Compare any two graphics cards:
GeForce 8800 GT 512MB vs GeForce GTX 780 Ti
IntroThe GeForce 8800 GT 512MB comes with a GPU clock speed of 600 MHz, and the 512 MB of GDDR3 memory is set to run at 900 MHz through a 256-bit bus. It also features 112 SPUs, 56 TAUs, and 16 ROPs.
Compare those specs to the GeForce GTX 780 Ti, which comes with a GPU core clock speed of 875 MHz, and 3072 MB of GDDR5 memory running at 1750 MHz through a 384-bit bus. It also is made up of 2880 Stream Processors, 240 Texture Address Units, and 48 Raster Operation Units.
Power Usage and Theoretical Benchmarks
Power Consumption (Max TDP)
The GeForce GTX 780 Ti should in theory perform quite a bit faster than the GeForce 8800 GT 512MB overall. (explain)
Texel RateThe GeForce GTX 780 Ti should be quite a bit (more or less 525%) better at AF than the GeForce 8800 GT 512MB. (explain)
Pixel RateIf using high levels of AA is important to you, then the GeForce GTX 780 Ti is superior to the GeForce 8800 GT 512MB, and very much so. (explain)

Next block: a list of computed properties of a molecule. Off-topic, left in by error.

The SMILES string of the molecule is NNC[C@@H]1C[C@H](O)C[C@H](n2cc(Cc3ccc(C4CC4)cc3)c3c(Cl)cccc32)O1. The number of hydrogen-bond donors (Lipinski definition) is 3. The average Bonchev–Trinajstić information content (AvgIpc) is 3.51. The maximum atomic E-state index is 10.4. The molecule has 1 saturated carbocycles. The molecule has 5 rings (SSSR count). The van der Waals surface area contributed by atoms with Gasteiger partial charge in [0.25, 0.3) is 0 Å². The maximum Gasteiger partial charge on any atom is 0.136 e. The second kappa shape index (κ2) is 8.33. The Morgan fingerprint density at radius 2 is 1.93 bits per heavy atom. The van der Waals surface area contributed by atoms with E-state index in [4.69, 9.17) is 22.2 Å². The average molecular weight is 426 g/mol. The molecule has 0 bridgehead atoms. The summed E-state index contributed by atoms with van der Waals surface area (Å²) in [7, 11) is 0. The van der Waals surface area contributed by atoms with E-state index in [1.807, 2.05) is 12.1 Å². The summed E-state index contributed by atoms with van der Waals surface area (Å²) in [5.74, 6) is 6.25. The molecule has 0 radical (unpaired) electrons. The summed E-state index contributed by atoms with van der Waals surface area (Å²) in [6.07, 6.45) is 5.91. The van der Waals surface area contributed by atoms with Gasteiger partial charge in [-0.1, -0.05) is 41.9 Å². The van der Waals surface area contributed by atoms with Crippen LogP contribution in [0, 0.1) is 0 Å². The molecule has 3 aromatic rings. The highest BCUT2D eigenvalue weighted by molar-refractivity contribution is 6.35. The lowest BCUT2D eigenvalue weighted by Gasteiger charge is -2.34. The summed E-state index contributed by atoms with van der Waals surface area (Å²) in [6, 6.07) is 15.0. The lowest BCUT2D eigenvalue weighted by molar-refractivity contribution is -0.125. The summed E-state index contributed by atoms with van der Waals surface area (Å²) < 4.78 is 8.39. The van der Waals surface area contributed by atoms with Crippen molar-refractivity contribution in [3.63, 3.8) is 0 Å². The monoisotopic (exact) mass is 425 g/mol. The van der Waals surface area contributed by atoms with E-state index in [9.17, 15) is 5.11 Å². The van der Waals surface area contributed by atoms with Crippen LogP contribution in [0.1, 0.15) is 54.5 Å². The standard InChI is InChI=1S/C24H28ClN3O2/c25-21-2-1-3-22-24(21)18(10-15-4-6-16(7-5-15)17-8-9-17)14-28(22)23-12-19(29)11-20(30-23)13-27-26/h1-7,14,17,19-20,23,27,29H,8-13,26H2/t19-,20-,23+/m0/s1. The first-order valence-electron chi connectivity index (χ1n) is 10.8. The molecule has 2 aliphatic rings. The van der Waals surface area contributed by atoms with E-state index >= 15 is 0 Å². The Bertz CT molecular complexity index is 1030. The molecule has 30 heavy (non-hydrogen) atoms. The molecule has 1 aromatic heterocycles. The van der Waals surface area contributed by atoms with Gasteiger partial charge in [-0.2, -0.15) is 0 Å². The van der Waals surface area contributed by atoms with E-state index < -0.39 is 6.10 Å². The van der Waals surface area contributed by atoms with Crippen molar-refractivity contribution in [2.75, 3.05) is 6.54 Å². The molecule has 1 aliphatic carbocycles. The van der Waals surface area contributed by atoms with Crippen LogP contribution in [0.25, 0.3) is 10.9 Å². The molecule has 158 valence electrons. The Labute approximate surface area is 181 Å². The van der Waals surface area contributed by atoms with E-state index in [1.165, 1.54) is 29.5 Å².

Please note that the above 'benchmarks' are all just theoretical - the results were calculated based on the card's specifications, and real-world performance may (and probably will) vary at least a bit.
Memory Bandwidth: Memory bandwidth is the max amount of data (counted in MB per second) that can be transported over the external memory interface in one second. It's worked out by multiplying the bus width by its memory speed. If it uses DDR memory, it should be multiplied by 2 again. If it uses DDR5, multiply by ANOTHER 2x. The better the bandwidth is, the better the card will be in general. It especially helps with anti-aliasing, HDR and higher screen resolutions.
Texel Rate: Texel rate is the maximum number of texture map elements (texels) that can be applied in one second. This figure is worked out by multiplying the total number of texture units by the core clock speed of the chip. The higher this number, the better the video card will be at texture filtering (anisotropic filtering - AF). It is measured in millions of texels in one second.
Pixel Rate: Pixel rate is the most pixels the graphics card can possibly record to the local memory in one second - measured in millions of pixels per second. The figure is worked out by multiplying the amount of colour ROPs by the the core speed of the card. ROPs (Raster Operations Pipelines - also sometimes called Render Output Units) are responsible for filling the screen with pixels (the image). The actual pixel output rate is also dependant on lots of other factors, most notably the memory bandwidth - the lower the bandwidth is, the lower the ability to reach the max fill rate.